One of the wonderful books that was part of studying with the Creative Grief Studio, was Miriam Greenspan’s, “Healing through the Dark Emotions.” In this book Ms. Greenspan guides us in living with our grief, fear, and despair. There is so much profundity in this book that it’s difficult to summarize it all here. However, there are two areas that I’d like to focus on: 1. That our dark emotions are a necessary part of being human. 2. When we shun the dark emotions, they have a way of bubbling up in other ways.
In our “power of positive thinking” culture there is little room for the dark part of our emotional lives. Let’s take grief as an example. When someone is living with grief over the loss of a loved one, there are so many restrictions put on their time with grief. There is almost an “Are you over that yet?” mentality as if losing someone is something that one ever gets over. One of the things that conspires to create a timeline for our grief is workplace bereavement leave policies. Certain deaths warrant a specific period of leave according to these policies and yet rarely do these exceed four or five days.
In addition, the mental health profession has struggled with the distinction between normal bereavement and a major depressive episode in part because they can resemble each other so much and sometimes one does in fact lead to the other. The current DSM puts a short timeline of two-weeks on the grieving process after which the grief is considered complicated and can qualify as a major depressive disorder. This rush to be done with grieving and to get on with our normal lives (which are no longer normal for us because of our loss) creates a situation where one feels isolated and ashamed of the very normal emotion that they are facing — grief. Ms. Greenspan shows us in her book, how if we stay with the dark emotion, if we feel the grief and don’t automatically push it away, then we’ll come to place of wisdom and gratitude. This place is not one where grief is absent, but, rather, one where we can live with it as a truth-teller in our lives.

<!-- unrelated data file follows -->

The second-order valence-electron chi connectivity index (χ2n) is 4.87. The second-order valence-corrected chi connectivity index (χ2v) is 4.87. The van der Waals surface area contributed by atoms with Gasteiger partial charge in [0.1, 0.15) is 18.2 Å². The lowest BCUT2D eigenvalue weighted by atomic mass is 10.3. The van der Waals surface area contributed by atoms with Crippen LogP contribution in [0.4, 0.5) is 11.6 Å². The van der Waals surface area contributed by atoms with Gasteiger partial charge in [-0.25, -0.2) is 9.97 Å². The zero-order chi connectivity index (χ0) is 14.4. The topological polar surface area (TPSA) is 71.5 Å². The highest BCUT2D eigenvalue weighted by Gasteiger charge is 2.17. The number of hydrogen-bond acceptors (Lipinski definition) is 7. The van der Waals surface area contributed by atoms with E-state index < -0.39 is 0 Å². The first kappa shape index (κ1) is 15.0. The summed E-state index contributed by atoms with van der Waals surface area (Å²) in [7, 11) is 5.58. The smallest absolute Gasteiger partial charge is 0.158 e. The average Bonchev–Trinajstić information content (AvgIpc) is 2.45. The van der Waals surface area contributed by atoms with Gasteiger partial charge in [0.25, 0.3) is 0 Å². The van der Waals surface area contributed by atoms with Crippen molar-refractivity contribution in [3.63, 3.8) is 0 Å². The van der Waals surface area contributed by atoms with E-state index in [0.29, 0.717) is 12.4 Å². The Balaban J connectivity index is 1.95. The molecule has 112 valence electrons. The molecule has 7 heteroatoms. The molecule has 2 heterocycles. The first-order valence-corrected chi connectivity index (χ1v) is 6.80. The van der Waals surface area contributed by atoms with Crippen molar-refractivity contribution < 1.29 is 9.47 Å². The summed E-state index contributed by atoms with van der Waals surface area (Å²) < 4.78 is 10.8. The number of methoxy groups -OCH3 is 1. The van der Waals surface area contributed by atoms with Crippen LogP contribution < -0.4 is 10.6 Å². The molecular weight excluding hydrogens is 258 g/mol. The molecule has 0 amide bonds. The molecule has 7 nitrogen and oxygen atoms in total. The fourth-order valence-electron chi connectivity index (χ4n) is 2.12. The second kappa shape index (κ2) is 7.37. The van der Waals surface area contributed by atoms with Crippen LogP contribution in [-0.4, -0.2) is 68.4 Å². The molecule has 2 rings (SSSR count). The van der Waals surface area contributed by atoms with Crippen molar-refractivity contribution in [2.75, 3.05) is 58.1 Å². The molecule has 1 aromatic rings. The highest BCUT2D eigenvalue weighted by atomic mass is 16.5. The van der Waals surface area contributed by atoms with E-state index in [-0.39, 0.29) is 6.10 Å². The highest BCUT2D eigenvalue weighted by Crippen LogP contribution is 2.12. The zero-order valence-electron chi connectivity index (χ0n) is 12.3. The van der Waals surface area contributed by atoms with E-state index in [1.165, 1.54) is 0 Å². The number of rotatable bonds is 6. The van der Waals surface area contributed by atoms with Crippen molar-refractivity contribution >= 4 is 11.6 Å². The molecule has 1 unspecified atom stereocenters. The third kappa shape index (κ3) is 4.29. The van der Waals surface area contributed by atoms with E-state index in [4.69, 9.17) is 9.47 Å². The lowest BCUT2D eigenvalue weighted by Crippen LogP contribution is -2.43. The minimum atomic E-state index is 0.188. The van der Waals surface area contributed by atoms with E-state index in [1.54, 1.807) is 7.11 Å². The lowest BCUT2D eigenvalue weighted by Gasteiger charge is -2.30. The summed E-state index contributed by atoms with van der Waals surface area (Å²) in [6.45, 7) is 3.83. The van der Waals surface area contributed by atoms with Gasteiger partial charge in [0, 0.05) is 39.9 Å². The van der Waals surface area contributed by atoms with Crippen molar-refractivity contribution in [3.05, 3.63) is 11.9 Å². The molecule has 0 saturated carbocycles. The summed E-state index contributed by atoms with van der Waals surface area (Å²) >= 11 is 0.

The second area that I’d like to explore is how when we shun despair, fear, or grief, they have a way of reappearing in our lives. When despair is dismissed, Ms. Greenspan notes that it transmutes in our lives as depression. She writes: “Depression, as I see it, is unalchemized despair. It’s what happens when despair becomes chronically stuck in the body. Depression is certainly not a medical condition in the way that heart disease is. Rather, what we call depression is a culturally acceptable concept for chronic, toxified despair.” (page 124) She invites us to go deeper into our selves by accepting the dark but fertile aspects of ourselves, examining the depth of our lives and those who came before us, and moving in this world with knowledge about ourselves and faith in our ability to journey with despair.
Another area where we as a culture show our shunning of the dark emotions is with our fascination with violent movies. Ms. Greenspan states that those who view these movies are seeking to feel something on a deeper level. To feel the fear and despair that they have been told are not acceptable. When they view these movies they are allowed to feel these emotions through a socially acceptable form of “entertainment.”
Each section of “Healing through the Dark Emotions” includes suggestions for working with grief, fear, and despair. (To my delight, she is a fan and practitioner of Reiki as one of the tools for this work.) I highly recommend reading the book for its profound insights and its helpful suggestions for the healing path. I’ll leave you with a quote that seems to summarize her approach:
“Your life exactly as it is contains just what is needed for your own journey of healing through the dark emotions. It starts with learning to listen to your heart.” (page 13)
Wishing you heart-filled conversations in your healing journey.